‘Wholly avoidable’: Romford group laments former Ice Rink development approval

Andrew Curtin from the Romford Civic Society

Andrew Curtin, from the Romford Civic Society, said there were "strong arguments" made against the plans to build on the former Romford Ice Rink - Credit: Archant

The recent approval of nearly 1,000 homes on the former Romford Ice Rink site has drawn the ire of a local group which opposed the plans. 

Proposals for the development, which also include amenities such as a medical centre, retail and café space and gym facilities, were given the green light by Havering Council’s strategic planning committee on Tuesday, April 5, with a final vote of five to three

Robert Whitton, founder and chief executive of the applicant, Impact Capital Group, told the committee that the development will be “a comprehensive, sustainable urban village”. 

Andrew Curtin, chair of Romford Civic Society, gave a representation against the plans during the meeting, and has since told the Recorder that he sees its approval as a "wholly avoidable decision”. 

A 3D mock-up of what part of the development could look like

A 3D mock-up of what part of the development could look like - Credit: Impact Capital Group

Reiterating his belief that there were “strong arguments” against it, he said: “There is just too much on it to make it a high quality of life." 

This point has been debated by Robert Whitton, founder and chief executive of Impact Capital Group, who said the density of the homes is “appropriate for a town centre development”. 

He added: “Every apartment will have private amenity space either in the form of a balcony or garden. The development will also include a large public square and a new green pedestrian thoroughfare that links with Oldchurch Park.”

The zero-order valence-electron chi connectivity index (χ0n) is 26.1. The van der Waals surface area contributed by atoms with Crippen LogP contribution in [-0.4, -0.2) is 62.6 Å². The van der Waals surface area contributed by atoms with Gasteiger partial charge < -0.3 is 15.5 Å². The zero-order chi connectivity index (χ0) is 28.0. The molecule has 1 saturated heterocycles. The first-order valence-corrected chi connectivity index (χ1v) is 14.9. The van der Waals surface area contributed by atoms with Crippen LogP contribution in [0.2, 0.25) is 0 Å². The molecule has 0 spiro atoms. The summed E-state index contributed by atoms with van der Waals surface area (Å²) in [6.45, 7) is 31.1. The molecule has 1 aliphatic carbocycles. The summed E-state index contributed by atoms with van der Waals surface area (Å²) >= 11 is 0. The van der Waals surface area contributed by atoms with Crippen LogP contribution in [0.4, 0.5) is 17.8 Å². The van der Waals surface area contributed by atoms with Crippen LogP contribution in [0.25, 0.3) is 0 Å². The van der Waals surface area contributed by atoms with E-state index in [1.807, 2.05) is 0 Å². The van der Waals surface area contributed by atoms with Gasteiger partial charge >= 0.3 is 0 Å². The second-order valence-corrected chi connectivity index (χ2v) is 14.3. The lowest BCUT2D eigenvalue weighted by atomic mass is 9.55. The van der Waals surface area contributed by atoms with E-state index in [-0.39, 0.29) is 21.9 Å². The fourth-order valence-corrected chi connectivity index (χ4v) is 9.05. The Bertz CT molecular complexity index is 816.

Robert Whitton, Founder and Chairman of Impact Capital Group on the site of the old Romford Ice Rink

Robert Whitton, founder and chief executive of Impact Capital Group - Credit: Ken Mears

Andrew said he sees the decision as a direct result of the lack of a masterplan for Havering, which has been long-delayed since the council initially scheduled its completion by spring or summer 2020

“It shows the folly of doing this without any sort of planning structure,” he said. “The current administration is allowing a piecemeal approach.” 

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The leader of Havering Council, Damian White, said the masterplan would not have prevented the approval of the development, as permission had already been granted to build on the site. 

“It would be completely wrong to say that not having a masterplan has led to that planning application,” he said. 

Cllr White added that following the May elections, the council will be in a position to bring forward the masterplan and other associated documents, now that the Local Plan has been adopted.

Councillor Damian White, leader of Havering Council

Cllr Damian White - Credit: Mark Sepple / Havering Council